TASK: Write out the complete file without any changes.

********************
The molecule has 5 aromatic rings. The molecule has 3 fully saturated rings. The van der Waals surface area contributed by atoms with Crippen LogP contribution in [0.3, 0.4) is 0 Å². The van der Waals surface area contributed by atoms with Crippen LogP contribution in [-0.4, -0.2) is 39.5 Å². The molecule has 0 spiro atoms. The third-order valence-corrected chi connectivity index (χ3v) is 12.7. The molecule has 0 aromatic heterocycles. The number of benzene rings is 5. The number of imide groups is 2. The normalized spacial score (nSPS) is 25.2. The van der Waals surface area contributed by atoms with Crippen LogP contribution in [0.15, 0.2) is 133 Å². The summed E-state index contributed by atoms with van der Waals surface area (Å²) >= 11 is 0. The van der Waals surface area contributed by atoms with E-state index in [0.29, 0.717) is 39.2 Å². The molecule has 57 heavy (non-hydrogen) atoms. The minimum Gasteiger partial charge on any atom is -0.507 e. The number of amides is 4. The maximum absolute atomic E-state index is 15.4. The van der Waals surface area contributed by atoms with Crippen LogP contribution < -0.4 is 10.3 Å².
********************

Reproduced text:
The molecule has 5 aromatic rings. The molecule has 3 fully saturated rings. The van der Waals surface area contributed by atoms with Crippen LogP contribution in [0.3, 0.4) is 0 Å². The van der Waals surface area contributed by atoms with Crippen LogP contribution in [-0.4, -0.2) is 39.5 Å². The molecule has 0 spiro atoms. The third-order valence-corrected chi connectivity index (χ3v) is 12.7. The molecule has 0 aromatic heterocycles. The number of benzene rings is 5. The number of imide groups is 2. The normalized spacial score (nSPS) is 25.2. The van der Waals surface area contributed by atoms with Crippen LogP contribution in [0.15, 0.2) is 133 Å². The summed E-state index contributed by atoms with van der Waals surface area (Å²) >= 11 is 0. The van der Waals surface area contributed by atoms with E-state index in [0.29, 0.717) is 39.2 Å². The molecule has 57 heavy (non-hydrogen) atoms. The minimum Gasteiger partial charge on any atom is -0.507 e. The number of amides is 4. The maximum absolute atomic E-state index is 15.4. The van der Waals surface area contributed by atoms with Crippen LogP contribution < -0.4 is 10.3 Å².